A blog about governance for urban sustainability and resilience
She had me, the taxidriver. After telling her how much I had enjoyed the Earth System Governance (ESG) conference in Norwich this week, she asked me: ‘So, what’s the biggest thing you’ve learned’. It took me a while to answer that question.
Looking back at the conference I have not learned much ‘new’. Yes, I have gained a richer insight of environmental problems and possible solutions based on a series of rich case studies; I have seen old and new theories applied, tested, questioned, argued against or being confirmed; and I have been able to recalibrate my ‘ESG thermometer’. In other words, I have gained a great insight in where the field is currently heading empirically and theoretically.
The biggest thing I learnt, though, and this was something I could not really discuss with my taxidriver, is all the Babylonian speech confusion. We are all working hard to claim our own niche, and are almost having a battle of terms. Some look at “the ‘new’ environmental governance”, others at “environmental governance experiments”, and yet again others at “voluntary environmental programmes”. I fully admit that I am actively participating in this language game.
What binds all these studies together is that scholars are interested in a shift away of steering environmental behaviour by state actors through command-and-control type regulation towards the involvement of a plurality of actors in such steering (may they be governments, NGOs, businesses or citizens) through less-coercive strategies that often allow for self-steering and market based mechanisms.
This is not a new insight. The regulation and governance literature has been writing about that transition for a long time now, and many ESG scholars appear to work with that regulation and governance literature – or appear keen to take up this literature. That in itself is an exciting development. As a regulatory scholar myself I could not wish for more than to see regulation and governance literature becoming more at the centre of ESG debates.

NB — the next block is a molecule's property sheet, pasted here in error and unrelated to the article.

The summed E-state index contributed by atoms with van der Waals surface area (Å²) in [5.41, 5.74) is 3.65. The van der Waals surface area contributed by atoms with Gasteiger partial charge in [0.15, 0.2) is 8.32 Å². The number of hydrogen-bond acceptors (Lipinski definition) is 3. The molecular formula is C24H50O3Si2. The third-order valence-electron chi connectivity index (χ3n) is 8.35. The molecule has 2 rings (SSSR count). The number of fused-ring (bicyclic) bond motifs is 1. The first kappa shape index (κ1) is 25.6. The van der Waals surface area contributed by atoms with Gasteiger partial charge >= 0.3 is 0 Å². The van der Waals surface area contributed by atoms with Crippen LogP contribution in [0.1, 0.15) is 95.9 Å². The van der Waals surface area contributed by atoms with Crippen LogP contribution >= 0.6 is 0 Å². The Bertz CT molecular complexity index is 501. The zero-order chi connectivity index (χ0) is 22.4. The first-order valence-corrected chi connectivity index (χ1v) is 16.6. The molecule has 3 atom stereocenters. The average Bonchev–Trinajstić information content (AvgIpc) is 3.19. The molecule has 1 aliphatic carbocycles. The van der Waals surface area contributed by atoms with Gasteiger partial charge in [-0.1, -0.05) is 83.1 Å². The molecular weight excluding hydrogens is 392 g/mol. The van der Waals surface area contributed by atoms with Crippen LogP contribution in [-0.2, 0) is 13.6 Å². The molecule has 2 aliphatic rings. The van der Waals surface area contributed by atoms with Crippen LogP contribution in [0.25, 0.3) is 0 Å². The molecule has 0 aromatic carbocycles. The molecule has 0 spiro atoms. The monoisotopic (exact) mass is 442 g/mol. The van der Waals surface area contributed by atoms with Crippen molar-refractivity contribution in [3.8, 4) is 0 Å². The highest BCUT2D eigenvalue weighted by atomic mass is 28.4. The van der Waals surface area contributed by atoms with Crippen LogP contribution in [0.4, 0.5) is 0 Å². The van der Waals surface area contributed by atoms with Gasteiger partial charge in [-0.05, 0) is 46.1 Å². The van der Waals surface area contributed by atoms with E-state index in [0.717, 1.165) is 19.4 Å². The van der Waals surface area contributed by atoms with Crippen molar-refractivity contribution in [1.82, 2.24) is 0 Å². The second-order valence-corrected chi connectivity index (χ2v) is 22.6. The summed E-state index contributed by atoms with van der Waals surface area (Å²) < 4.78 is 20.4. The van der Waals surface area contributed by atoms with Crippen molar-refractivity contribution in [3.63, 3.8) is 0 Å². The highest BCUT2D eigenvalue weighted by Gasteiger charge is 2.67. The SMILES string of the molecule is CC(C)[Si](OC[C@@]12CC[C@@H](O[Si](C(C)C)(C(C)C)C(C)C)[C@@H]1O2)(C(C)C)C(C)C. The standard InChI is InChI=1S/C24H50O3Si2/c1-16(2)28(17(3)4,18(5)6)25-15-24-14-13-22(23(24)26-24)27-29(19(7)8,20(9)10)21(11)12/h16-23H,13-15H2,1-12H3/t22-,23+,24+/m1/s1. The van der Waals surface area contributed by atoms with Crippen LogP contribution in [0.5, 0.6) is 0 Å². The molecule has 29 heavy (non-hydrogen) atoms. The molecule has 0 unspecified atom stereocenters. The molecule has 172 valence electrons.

What I hope that the ESG scholars applying this literature will add to it, is a critical reflection. At the very basis we should pose questions such as: What regulatory and governance instruments and strategies work where, why and how, and whether are insights transferable to other contexts and situations? But more importantly, what does this contemporary trend of experiments, new governance, and voluntary programs really bring? To what extent is it possible to speed up and scale up effective responses to environmental problems? I was happy to see that many do indeed pose such questions in their studies and am looking forward to the results of these.
So, whilst maybe I have not learned much new, I have a somewhat better insight in how my knowledge and experience can add to existing ESG debates. In addition, the real value of this conference for me was in meeting old friends and strengthening relationships, as well as establishing new contacts with a range of inspirational colleagues.